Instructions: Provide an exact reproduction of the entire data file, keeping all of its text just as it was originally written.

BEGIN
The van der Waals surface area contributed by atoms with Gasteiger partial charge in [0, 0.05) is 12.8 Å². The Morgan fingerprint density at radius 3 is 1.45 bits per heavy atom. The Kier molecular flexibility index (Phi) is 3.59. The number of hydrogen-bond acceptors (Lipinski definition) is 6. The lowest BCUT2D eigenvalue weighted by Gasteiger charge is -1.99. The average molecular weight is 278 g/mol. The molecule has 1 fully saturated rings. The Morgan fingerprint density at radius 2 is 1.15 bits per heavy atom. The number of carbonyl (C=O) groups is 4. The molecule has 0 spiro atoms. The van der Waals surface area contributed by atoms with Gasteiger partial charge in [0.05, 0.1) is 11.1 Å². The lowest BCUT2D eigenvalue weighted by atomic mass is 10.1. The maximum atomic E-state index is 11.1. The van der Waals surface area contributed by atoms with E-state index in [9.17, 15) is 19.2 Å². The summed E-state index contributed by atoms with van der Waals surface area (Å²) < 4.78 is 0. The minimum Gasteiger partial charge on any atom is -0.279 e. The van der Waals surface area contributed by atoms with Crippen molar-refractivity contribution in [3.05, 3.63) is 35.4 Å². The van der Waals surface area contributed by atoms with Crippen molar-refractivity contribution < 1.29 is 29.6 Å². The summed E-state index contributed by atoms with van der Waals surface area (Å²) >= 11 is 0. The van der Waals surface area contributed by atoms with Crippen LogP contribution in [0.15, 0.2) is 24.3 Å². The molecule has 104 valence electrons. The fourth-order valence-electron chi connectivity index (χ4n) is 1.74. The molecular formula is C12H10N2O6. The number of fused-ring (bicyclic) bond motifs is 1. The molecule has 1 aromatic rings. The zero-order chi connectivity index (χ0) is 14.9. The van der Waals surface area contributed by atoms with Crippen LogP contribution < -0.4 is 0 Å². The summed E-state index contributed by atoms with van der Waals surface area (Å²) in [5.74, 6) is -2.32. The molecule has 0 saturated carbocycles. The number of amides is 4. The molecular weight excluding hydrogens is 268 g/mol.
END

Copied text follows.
The van der Waals surface area contributed by atoms with Gasteiger partial charge in [0, 0.05) is 12.8 Å². The Morgan fingerprint density at radius 3 is 1.45 bits per heavy atom. The Kier molecular flexibility index (Phi) is 3.59. The number of hydrogen-bond acceptors (Lipinski definition) is 6. The lowest BCUT2D eigenvalue weighted by Gasteiger charge is -1.99. The average molecular weight is 278 g/mol. The molecule has 1 fully saturated rings. The Morgan fingerprint density at radius 2 is 1.15 bits per heavy atom. The number of carbonyl (C=O) groups is 4. The molecule has 0 spiro atoms. The van der Waals surface area contributed by atoms with Gasteiger partial charge in [0.05, 0.1) is 11.1 Å². The lowest BCUT2D eigenvalue weighted by atomic mass is 10.1. The maximum atomic E-state index is 11.1. The van der Waals surface area contributed by atoms with E-state index in [9.17, 15) is 19.2 Å². The summed E-state index contributed by atoms with van der Waals surface area (Å²) < 4.78 is 0. The minimum Gasteiger partial charge on any atom is -0.279 e. The van der Waals surface area contributed by atoms with Crippen molar-refractivity contribution in [3.05, 3.63) is 35.4 Å². The van der Waals surface area contributed by atoms with Crippen molar-refractivity contribution < 1.29 is 29.6 Å². The summed E-state index contributed by atoms with van der Waals surface area (Å²) >= 11 is 0. The van der Waals surface area contributed by atoms with Crippen LogP contribution in [0.15, 0.2) is 24.3 Å². The molecule has 104 valence electrons. The fourth-order valence-electron chi connectivity index (χ4n) is 1.74. The molecular formula is C12H10N2O6. The number of fused-ring (bicyclic) bond motifs is 1. The molecule has 1 aromatic rings. The zero-order chi connectivity index (χ0) is 14.9. The van der Waals surface area contributed by atoms with Crippen LogP contribution < -0.4 is 0 Å². The summed E-state index contributed by atoms with van der Waals surface area (Å²) in [5.74, 6) is -2.32. The molecule has 0 saturated carbocycles. The number of amides is 4. The molecular weight excluding hydrogens is 268 g/mol.